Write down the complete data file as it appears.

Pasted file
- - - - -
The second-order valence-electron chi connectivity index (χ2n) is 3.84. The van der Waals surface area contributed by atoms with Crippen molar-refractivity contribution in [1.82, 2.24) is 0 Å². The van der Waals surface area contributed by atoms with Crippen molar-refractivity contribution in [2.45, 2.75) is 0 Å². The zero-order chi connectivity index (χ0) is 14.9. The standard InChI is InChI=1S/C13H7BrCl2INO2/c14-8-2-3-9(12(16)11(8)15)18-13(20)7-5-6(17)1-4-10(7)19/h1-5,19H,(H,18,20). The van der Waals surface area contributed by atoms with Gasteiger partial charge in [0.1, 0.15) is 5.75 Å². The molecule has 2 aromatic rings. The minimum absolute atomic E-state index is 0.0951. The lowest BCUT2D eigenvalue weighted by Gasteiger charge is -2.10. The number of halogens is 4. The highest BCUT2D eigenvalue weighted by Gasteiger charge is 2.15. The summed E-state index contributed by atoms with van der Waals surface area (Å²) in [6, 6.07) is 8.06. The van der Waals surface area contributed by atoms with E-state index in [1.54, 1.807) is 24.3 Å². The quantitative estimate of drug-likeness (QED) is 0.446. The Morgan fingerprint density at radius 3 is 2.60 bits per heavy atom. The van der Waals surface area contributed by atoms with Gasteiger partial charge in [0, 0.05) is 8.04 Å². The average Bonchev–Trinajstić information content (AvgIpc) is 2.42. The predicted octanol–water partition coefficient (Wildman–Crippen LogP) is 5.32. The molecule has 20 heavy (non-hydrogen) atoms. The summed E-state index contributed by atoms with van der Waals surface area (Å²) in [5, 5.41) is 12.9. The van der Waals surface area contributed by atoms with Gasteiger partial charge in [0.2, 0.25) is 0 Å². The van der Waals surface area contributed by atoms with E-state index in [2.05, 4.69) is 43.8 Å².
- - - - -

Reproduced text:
The second-order valence-electron chi connectivity index (χ2n) is 3.84. The van der Waals surface area contributed by atoms with Crippen molar-refractivity contribution in [1.82, 2.24) is 0 Å². The van der Waals surface area contributed by atoms with Crippen molar-refractivity contribution in [2.45, 2.75) is 0 Å². The zero-order chi connectivity index (χ0) is 14.9. The standard InChI is InChI=1S/C13H7BrCl2INO2/c14-8-2-3-9(12(16)11(8)15)18-13(20)7-5-6(17)1-4-10(7)19/h1-5,19H,(H,18,20). The van der Waals surface area contributed by atoms with Gasteiger partial charge in [0.1, 0.15) is 5.75 Å². The molecule has 2 aromatic rings. The minimum absolute atomic E-state index is 0.0951. The lowest BCUT2D eigenvalue weighted by Gasteiger charge is -2.10. The number of halogens is 4. The highest BCUT2D eigenvalue weighted by Gasteiger charge is 2.15. The summed E-state index contributed by atoms with van der Waals surface area (Å²) in [6, 6.07) is 8.06. The van der Waals surface area contributed by atoms with E-state index in [1.54, 1.807) is 24.3 Å². The quantitative estimate of drug-likeness (QED) is 0.446. The Morgan fingerprint density at radius 3 is 2.60 bits per heavy atom. The van der Waals surface area contributed by atoms with Gasteiger partial charge in [0, 0.05) is 8.04 Å². The average Bonchev–Trinajstić information content (AvgIpc) is 2.42. The predicted octanol–water partition coefficient (Wildman–Crippen LogP) is 5.32. The molecule has 20 heavy (non-hydrogen) atoms. The summed E-state index contributed by atoms with van der Waals surface area (Å²) in [5, 5.41) is 12.9. The van der Waals surface area contributed by atoms with Gasteiger partial charge in [0.2, 0.25) is 0 Å². The van der Waals surface area contributed by atoms with E-state index in [2.05, 4.69) is 43.8 Å².